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Prospect Smackdown: Anthony Gose vs. Starling Marte

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Toronto Blue Jays outfielder Anthony Gose (left) and Pittsburgh Pirates outfielder Starling Marte (right). (Photos by Mark Cunningham [Gose] and Jeff Gross [Marte], Courtesy of Getty Images)
Toronto Blue Jays outfielder Anthony Gose (left) and Pittsburgh Pirates outfielder Starling Marte (right). (Photos by Mark Cunningham [Gose] and Jeff Gross [Marte], Courtesy of Getty Images)

Prospect Smackdown: Anthony Gose vs Starling Marte

If you like athletic outfielders, you've come to the right place. Today's Prospect Smackdown focuses on a pair of uber-athletes, outfielder Anthony Gose of the Toronto Blue Jays and outfielder Starling Marte of the Pittsburgh Pirates. Let's get right to it.


Gose: Anthony Gose was drafted by the Philadelphia Phillies in the second round in 2008, from high school in Bellflower, California. Signed for a $772,000 bonus, Gose was considered a top prospect as a pitcher by many scouts, but he preferred to play every day and the Phillies obliged. The Phillies traded Gose to the Toronto Blue Jays (via Houston and a swap for Brett Wallace) in the 2010 Roy Oswalt deal and he has been one of their top prospects ever since. He plays with enthusiasm and works hard.

Marte was signed by the Pittsburgh Pirates from the Dominican Republic in 2007, signing for $85,000. He wasn't one of the elite talents on the international market that year, but the Pirates liked his tools and so far he looks like a real bargain. He plays with enthusiasm and has worked hard to remedy his deficiencies.

Gose had a higher profile as an amateur, but Marte has come a long way in a short time and has more than justified Pittsburgh's judicious investment. Both players have good makeup, and I see no firm advantage either way here.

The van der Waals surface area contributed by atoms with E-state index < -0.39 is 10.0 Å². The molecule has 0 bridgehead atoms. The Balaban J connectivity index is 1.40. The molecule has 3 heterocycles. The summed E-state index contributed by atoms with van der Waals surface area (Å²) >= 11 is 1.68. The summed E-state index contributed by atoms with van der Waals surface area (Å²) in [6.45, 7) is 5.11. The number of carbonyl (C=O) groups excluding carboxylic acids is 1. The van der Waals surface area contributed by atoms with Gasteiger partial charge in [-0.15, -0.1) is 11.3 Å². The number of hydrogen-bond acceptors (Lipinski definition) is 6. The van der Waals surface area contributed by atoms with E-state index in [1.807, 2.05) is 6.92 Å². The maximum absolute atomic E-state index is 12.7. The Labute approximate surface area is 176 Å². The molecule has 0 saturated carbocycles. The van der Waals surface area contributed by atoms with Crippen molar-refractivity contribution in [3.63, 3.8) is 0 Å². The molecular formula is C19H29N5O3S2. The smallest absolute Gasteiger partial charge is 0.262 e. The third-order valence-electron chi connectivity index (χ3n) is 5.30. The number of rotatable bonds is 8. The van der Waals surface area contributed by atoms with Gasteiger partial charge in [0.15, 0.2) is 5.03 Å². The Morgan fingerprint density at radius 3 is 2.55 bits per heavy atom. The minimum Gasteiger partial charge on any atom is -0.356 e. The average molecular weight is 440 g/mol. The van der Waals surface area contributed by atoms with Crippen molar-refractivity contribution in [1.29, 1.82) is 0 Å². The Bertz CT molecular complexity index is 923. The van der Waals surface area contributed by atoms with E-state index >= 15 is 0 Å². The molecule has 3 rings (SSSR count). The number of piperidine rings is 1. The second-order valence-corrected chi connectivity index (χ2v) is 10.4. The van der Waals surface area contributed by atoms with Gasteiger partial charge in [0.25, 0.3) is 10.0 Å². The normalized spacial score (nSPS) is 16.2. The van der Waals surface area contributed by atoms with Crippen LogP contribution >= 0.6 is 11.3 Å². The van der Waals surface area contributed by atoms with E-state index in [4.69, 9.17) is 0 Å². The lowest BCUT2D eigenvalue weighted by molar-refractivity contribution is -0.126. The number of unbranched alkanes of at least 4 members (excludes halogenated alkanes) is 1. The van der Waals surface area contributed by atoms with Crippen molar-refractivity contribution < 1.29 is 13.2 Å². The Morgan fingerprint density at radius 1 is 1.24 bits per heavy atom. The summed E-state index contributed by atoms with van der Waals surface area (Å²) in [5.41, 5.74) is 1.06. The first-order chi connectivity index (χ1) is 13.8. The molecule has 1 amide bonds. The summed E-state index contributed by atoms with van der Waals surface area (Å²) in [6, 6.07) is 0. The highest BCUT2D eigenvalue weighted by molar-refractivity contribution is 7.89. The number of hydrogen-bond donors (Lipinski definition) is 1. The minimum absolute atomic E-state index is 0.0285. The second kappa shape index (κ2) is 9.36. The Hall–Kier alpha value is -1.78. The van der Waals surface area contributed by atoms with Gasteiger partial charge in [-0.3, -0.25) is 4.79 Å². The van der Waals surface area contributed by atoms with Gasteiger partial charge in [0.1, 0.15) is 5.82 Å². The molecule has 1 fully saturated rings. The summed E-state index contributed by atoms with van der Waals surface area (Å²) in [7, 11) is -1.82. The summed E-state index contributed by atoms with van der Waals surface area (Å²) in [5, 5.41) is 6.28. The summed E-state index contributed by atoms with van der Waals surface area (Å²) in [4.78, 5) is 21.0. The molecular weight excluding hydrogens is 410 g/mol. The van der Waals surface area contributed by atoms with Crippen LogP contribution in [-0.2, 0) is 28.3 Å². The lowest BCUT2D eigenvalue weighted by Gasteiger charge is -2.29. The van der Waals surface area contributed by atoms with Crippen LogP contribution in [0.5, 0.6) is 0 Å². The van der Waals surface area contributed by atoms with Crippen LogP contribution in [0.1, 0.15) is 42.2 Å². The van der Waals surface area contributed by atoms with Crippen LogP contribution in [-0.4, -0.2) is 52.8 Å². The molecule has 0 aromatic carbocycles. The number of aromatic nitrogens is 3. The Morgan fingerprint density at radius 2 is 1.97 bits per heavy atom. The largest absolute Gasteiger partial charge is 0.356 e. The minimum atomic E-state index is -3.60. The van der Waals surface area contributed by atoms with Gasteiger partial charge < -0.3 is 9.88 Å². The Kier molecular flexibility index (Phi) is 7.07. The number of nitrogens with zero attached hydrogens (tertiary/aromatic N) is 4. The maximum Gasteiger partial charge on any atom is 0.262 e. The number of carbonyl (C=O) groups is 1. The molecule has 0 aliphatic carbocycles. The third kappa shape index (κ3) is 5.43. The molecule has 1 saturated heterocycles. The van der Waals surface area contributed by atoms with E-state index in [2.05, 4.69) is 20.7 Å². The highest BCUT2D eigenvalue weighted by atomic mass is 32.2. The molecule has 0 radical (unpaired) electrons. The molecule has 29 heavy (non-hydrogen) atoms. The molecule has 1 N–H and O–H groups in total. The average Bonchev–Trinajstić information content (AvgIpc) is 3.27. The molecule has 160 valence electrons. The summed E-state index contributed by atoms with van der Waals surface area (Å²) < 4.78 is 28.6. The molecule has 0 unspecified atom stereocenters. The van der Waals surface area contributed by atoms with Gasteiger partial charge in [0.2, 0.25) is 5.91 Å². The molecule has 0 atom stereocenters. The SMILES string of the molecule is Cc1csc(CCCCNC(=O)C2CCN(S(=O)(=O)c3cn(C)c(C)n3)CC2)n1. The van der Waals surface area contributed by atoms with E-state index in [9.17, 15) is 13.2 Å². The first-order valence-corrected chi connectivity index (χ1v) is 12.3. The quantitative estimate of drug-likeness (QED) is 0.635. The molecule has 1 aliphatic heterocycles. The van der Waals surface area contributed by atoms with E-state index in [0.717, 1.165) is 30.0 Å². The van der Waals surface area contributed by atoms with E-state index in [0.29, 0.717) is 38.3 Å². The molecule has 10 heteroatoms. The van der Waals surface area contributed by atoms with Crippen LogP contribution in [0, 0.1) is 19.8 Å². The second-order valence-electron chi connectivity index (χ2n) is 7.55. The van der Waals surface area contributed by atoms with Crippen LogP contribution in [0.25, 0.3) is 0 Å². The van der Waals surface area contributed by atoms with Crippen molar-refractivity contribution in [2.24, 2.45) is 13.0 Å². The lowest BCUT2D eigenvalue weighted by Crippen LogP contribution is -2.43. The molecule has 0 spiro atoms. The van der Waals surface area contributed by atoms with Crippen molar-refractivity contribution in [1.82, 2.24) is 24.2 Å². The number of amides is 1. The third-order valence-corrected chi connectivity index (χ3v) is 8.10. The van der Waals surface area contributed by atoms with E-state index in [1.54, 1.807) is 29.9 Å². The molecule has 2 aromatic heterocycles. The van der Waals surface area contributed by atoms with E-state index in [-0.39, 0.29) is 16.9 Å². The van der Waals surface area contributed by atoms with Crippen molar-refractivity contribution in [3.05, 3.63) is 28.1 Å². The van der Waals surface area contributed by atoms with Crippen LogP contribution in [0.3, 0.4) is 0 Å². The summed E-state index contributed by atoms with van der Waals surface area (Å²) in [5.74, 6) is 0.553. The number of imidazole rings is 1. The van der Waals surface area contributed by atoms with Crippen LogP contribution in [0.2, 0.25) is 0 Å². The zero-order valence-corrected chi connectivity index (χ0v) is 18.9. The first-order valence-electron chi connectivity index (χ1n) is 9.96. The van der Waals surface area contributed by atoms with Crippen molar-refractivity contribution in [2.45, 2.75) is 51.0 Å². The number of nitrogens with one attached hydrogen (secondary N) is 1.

Gose: Gose is a 6-1, 190 pound left-handed hitter and thrower, born August 10, 1990. A tremendous athlete, Gose is blazing fast (at least 70 on the 20/80 scouting scale), has an excellent throwing arm, is a terrific center fielder, and has the wiry strength to hit for at least average power. His swing is still a work in progress and he strikes out too much for comfort, but he began to show a better batting eye last year. He also dramatically improved his baserunning. He has had no major injury problems as a professional position player, but a sore shoulder was an issue while pitching in high school.

Marte: Marte is a 6-2, 185 pound right-handed hitter and thrower, born October 9, 1988. Marte is an excellent athlete with superior speed, 65-70 on the 20/80 scale. He has a strong throwing arm and has great instincts in the outfield, making him a plus/plus defender in center. Marte has made progress refining his swing and driving the ball for more power, but he remains impatient and seldom draws walks. He's an aggressive runner but still learning how to use his speed properly. He missed part of 2010 with a broken hamate, but was healthy in '11 and showed no ill effects from the injury.